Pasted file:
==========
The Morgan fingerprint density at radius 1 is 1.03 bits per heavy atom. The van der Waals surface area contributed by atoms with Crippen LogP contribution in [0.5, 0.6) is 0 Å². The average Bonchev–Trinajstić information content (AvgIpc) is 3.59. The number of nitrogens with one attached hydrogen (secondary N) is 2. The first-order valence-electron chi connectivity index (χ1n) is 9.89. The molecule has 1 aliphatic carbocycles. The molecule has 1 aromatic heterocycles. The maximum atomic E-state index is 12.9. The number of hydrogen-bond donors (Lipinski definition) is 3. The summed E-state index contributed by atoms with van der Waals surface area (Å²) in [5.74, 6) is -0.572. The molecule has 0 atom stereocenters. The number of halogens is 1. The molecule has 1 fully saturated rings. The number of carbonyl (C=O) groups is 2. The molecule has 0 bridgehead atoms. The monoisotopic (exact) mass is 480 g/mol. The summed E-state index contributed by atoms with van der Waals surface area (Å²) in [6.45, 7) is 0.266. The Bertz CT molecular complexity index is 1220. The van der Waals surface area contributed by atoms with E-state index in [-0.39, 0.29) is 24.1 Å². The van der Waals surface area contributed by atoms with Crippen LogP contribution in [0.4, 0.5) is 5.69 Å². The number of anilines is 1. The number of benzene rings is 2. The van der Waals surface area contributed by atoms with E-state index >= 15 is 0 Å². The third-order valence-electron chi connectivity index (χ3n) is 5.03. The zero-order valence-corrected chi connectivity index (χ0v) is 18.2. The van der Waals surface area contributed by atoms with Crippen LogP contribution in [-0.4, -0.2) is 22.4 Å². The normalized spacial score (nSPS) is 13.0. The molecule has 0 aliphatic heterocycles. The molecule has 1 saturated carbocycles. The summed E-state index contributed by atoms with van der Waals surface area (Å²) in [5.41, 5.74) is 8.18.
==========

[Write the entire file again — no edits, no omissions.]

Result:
The Morgan fingerprint density at radius 1 is 1.03 bits per heavy atom. The van der Waals surface area contributed by atoms with Crippen LogP contribution in [0.5, 0.6) is 0 Å². The average Bonchev–Trinajstić information content (AvgIpc) is 3.59. The number of nitrogens with one attached hydrogen (secondary N) is 2. The first-order valence-electron chi connectivity index (χ1n) is 9.89. The molecule has 1 aliphatic carbocycles. The molecule has 1 aromatic heterocycles. The maximum atomic E-state index is 12.9. The number of hydrogen-bond donors (Lipinski definition) is 3. The summed E-state index contributed by atoms with van der Waals surface area (Å²) in [5.74, 6) is -0.572. The molecule has 0 atom stereocenters. The number of halogens is 1. The molecule has 1 fully saturated rings. The number of carbonyl (C=O) groups is 2. The molecule has 0 bridgehead atoms. The monoisotopic (exact) mass is 480 g/mol. The summed E-state index contributed by atoms with van der Waals surface area (Å²) in [6.45, 7) is 0.266. The Bertz CT molecular complexity index is 1220. The van der Waals surface area contributed by atoms with E-state index in [-0.39, 0.29) is 24.1 Å². The van der Waals surface area contributed by atoms with Crippen LogP contribution in [0.4, 0.5) is 5.69 Å². The number of anilines is 1. The number of benzene rings is 2. The van der Waals surface area contributed by atoms with E-state index >= 15 is 0 Å². The third-order valence-electron chi connectivity index (χ3n) is 5.03. The zero-order valence-corrected chi connectivity index (χ0v) is 18.2. The van der Waals surface area contributed by atoms with Crippen LogP contribution in [-0.4, -0.2) is 22.4 Å². The normalized spacial score (nSPS) is 13.0. The molecule has 0 aliphatic heterocycles. The molecule has 1 saturated carbocycles. The summed E-state index contributed by atoms with van der Waals surface area (Å²) in [5.41, 5.74) is 8.18.